Shares in Clearside Biomedical fell as much as 56 percent on Monday after the company announced that a Phase III study of Xipere for the treatment of retinal vein occlusion (RVO) failed to meet its primary endpoint. The SAPPHIRE trial investigated Xipere together with Regeneron Pharmaceuticals' intravitreal anti-VEGF agent Eylea (aflibercept) compared to Eylea monotherapy.
Clearside CEO Daniel White said "approximately 50 percent of patients in both arms showed at least a 15 letter improvement in vision; unfortunately, there was no additional benefit for patients receiving Xipere." White added "in light of these eight-week top-line data, we plan to discontinue clinical development of combination therapy for RVO, which includes SAPPHIRE and its companion Phase III clinical trial, TOPAZ."
The main goal of the SAPPHIRE study, which consisted of 460 patients with treatment-naïve RVO, was the proportion of patients in the combination treatment arm, compared to Eylea alone, with improvements in best-corrected visual acuity from baseline of at least 15 letters on the Early Treatment Diabetic Retinopathy Study scale at eight weeks after initial treatment. The drugmaker noted that the safety profile of Xipere in the study was consistent with prior findings for eight weeks of treatment.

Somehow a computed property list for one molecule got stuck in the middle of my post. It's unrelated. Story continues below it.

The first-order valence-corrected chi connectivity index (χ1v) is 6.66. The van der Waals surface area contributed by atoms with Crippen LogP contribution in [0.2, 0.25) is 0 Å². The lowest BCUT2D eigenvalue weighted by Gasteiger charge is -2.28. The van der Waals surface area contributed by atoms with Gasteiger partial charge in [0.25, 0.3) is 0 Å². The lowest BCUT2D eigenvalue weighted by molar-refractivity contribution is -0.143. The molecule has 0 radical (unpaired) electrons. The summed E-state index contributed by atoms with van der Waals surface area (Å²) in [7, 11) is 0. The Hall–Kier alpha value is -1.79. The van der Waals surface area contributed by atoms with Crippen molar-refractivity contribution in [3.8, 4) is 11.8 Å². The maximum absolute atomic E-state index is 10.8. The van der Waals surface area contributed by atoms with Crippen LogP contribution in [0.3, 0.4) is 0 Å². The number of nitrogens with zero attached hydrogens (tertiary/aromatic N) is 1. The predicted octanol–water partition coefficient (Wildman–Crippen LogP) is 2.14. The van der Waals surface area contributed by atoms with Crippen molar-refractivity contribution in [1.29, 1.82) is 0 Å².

Xipere is a suspension of the corticosteroid triamcinolone acetonide formulated for administration to the back of the eye via the suprachoroidal space. The drug is also being studied in uveitis, where White noted "the opportunity…remains very attractive," adding "we remain on track to submit our [new drug application] for this indication before the end of this year."
Earlier this year, Clearside unveiled late-stage study results illustrating that Xipere, previously known as CLS-TA, met its main goal of the proportion of patients with a 15-letter improvement in best-corrected visual acuity in patients with macular oedema associated with non-infectious uveitis. Meanwhile, the drugmaker later revealed that although a Phase II trial of Xipere given with Eylea met its main goal of improving visual acuity in patients with diabetic macular oedema, the combination failed to provide a clinically meaningful improvement in vision compared to Eylea alone.
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